Investment Read Time: 3 min

Investing with Your Heart

Some individuals believe that return on investment shouldn’t be the only criterion for how they invest their money. For them, the social impact of investing is just as important – perhaps more important.

The history of socially responsible investing stretches as far back as the mid-18th century, but its more-modern form began taking shape in the 1960s, amidst the fight for civil rights and the emerging Vietnam War protests.

More than $17 trillion is managed under sustainable and responsible investing principles. This includes mutual funds, endowments, and even venture capital funds. It should be noted that amounts in mutual funds are subject to fluctuation in value and market risk. Shares, when redeemed, may be worth more or less than their original cost. Mutual funds are sold only by prospectus. Please consider the charges, risks, expenses, and investment objectives carefully before investing. A prospectus containing this and other information about the investment company can be obtained from your financial professional. Read it carefully before you invest or send money.1

What Is “Socially Responsible Investing?”

The definition of socially responsible investing has evolved. And it may be referred to by different names, such as “sustainable and responsible investing” or “values-based investing.”

Whatever term is used, this investment discipline is usually characterized by a set of principles that govern how investments are selected. One widely used framework includes environmental, social, and corporate governance criteria (ESG).

What’s ESG?

ESG criteria of good corporate governance, positive environmental impact, and responsible community involvement are a guide for making investment selections, akin to other investment-related criteria, such as price-to-earnings ratio or revenue growth.

The underlying belief is that good corporate practices may lead to better long-term corporate performance.

Investor experience with socially responsible investing will vary. As with any mutual fund or exchange-traded fund, socially responsible investments are subject to fluctuation in value and market risk. Shares, when redeemed, may be worth more or less than their original cost.

Individuals should also recognize that each investment approach may operate under a different set of principles, so you should be careful that your selection mirrors your personal values and beliefs.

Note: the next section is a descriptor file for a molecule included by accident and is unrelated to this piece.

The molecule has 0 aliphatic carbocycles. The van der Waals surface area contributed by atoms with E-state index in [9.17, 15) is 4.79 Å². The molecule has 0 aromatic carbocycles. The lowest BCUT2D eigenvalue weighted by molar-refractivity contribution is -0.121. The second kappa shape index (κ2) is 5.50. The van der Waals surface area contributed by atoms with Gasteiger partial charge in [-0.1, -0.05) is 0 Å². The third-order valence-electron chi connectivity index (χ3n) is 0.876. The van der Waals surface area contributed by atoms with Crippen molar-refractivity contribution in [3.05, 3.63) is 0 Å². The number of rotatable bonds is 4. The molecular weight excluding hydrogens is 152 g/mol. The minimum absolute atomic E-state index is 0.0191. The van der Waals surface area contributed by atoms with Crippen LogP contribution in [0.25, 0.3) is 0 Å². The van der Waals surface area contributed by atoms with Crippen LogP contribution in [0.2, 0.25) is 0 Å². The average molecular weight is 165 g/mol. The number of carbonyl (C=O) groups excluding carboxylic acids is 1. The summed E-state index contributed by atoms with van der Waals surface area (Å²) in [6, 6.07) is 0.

1. USSIF.org, 2020 (most recent data available)

The content is developed from sources believed to be providing accurate information. The information in this material is not intended as tax or legal advice. It may not be used for the purpose of avoiding any federal tax penalties. Please consult legal or tax professionals for specific information regarding your individual situation. This material was developed and produced by FMG Suite to provide information on a topic that may be of interest. FMG Suite is not affiliated with the named broker-dealer, state- or SEC-registered investment advisory firm. The opinions expressed and material provided are for general information, and should not be considered a solicitation for the purchase or sale of any security. Copyright FMG Suite.

Share |
 

Related Content

5 Keys to Fiscal Fitness

5 Keys to Fiscal Fitness

These basic moves, if done consistently, can help ensure that you are fiscally fit both now and in the future.

Business Boosters: Can Your Business Survive Without You?

Business Boosters: Can Your Business Survive Without You?

If you didn't show up tomorrow, would your employees be able to go it alone?

Supplementing Retirement Income with Whole Life

Supplementing Retirement Income with Whole Life

Whole Life insurance can add to your retirement income and allow you to live confidently.

 

Have A Question About This Topic?







Thank you! Oops!

Disability Protection for Your Employees and Your Business

Many business owners are surprised to learn that wages paid to a disabled employee, not subject to a written plan, are not tax-deductible business expenses.

How Retirement Spending Changes With Time

It can be difficult for clients to imagine how much they’ll spend in retirement. This short, insightful article is useful for jumpstarting a conversation about retirement spending, spending habits, and potential medical costs.

Budgeting After a Divorce

Divorce is the second most stressful time in a person's life. Here's some tips to get through it.

View all articles

Historical Inflation

This calculator shows how inflation over the years has impacted purchasing power.

What Is My Risk Tolerance?

This questionnaire will help determine your tolerance for investment risk.

Tax Freedom Day

Assess how many days you'll work to pay your federal tax liability.

View all calculators

Principles of Preserving Wealth

How federal estate taxes work, plus estate management documents and tactics.

5 Smart Investing Strategies

There are some smart strategies that may help you pursue your investment objectives

Managing Your Lifestyle

Using smart management to get more of what you want and free up assets to invest.

View all presentations

The Cycle of Investing

Understanding the cycle of investing may help you avoid easy pitfalls.

Investments

You’ve made investments your whole life. Work with us to help make the most of them.

The Fed and How It Got That Way

Here is a quick history of the Federal Reserve and an overview of what it does.

View all videos